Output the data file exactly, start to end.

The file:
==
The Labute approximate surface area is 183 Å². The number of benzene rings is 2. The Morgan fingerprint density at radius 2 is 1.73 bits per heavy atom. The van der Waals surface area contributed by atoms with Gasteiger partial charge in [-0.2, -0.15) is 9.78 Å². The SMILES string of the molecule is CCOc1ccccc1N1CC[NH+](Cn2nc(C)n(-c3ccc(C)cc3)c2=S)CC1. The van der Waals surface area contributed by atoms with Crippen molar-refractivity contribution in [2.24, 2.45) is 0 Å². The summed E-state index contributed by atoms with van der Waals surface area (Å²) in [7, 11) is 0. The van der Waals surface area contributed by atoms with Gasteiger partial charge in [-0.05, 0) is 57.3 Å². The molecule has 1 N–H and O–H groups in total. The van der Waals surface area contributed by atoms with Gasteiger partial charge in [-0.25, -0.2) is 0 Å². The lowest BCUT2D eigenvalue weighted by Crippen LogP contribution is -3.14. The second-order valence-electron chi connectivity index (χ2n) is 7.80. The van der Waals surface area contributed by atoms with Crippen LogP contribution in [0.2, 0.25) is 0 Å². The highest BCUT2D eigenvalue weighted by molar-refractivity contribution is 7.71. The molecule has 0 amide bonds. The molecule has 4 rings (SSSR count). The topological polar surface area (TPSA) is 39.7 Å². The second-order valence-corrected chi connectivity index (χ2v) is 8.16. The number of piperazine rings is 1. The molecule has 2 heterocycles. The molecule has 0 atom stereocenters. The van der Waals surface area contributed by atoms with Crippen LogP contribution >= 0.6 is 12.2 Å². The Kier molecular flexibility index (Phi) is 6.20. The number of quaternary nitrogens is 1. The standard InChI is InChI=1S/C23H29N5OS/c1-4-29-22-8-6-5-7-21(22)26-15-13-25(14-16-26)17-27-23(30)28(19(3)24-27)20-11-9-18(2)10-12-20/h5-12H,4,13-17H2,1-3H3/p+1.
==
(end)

The Labute approximate surface area is 183 Å². The number of benzene rings is 2. The Morgan fingerprint density at radius 2 is 1.73 bits per heavy atom. The van der Waals surface area contributed by atoms with Gasteiger partial charge in [-0.2, -0.15) is 9.78 Å². The SMILES string of the molecule is CCOc1ccccc1N1CC[NH+](Cn2nc(C)n(-c3ccc(C)cc3)c2=S)CC1. The van der Waals surface area contributed by atoms with Crippen molar-refractivity contribution in [2.24, 2.45) is 0 Å². The summed E-state index contributed by atoms with van der Waals surface area (Å²) in [7, 11) is 0. The van der Waals surface area contributed by atoms with Gasteiger partial charge in [-0.05, 0) is 57.3 Å². The molecule has 1 N–H and O–H groups in total. The van der Waals surface area contributed by atoms with Gasteiger partial charge in [-0.25, -0.2) is 0 Å². The lowest BCUT2D eigenvalue weighted by Crippen LogP contribution is -3.14. The second-order valence-electron chi connectivity index (χ2n) is 7.80. The van der Waals surface area contributed by atoms with Crippen LogP contribution in [0.2, 0.25) is 0 Å². The highest BCUT2D eigenvalue weighted by molar-refractivity contribution is 7.71. The molecule has 0 amide bonds. The molecule has 4 rings (SSSR count). The topological polar surface area (TPSA) is 39.7 Å². The second-order valence-corrected chi connectivity index (χ2v) is 8.16. The number of piperazine rings is 1. The molecule has 2 heterocycles. The molecule has 0 atom stereocenters. The van der Waals surface area contributed by atoms with Crippen LogP contribution >= 0.6 is 12.2 Å². The Kier molecular flexibility index (Phi) is 6.20. The number of quaternary nitrogens is 1. The standard InChI is InChI=1S/C23H29N5OS/c1-4-29-22-8-6-5-7-21(22)26-15-13-25(14-16-26)17-27-23(30)28(19(3)24-27)20-11-9-18(2)10-12-20/h5-12H,4,13-17H2,1-3H3/p+1.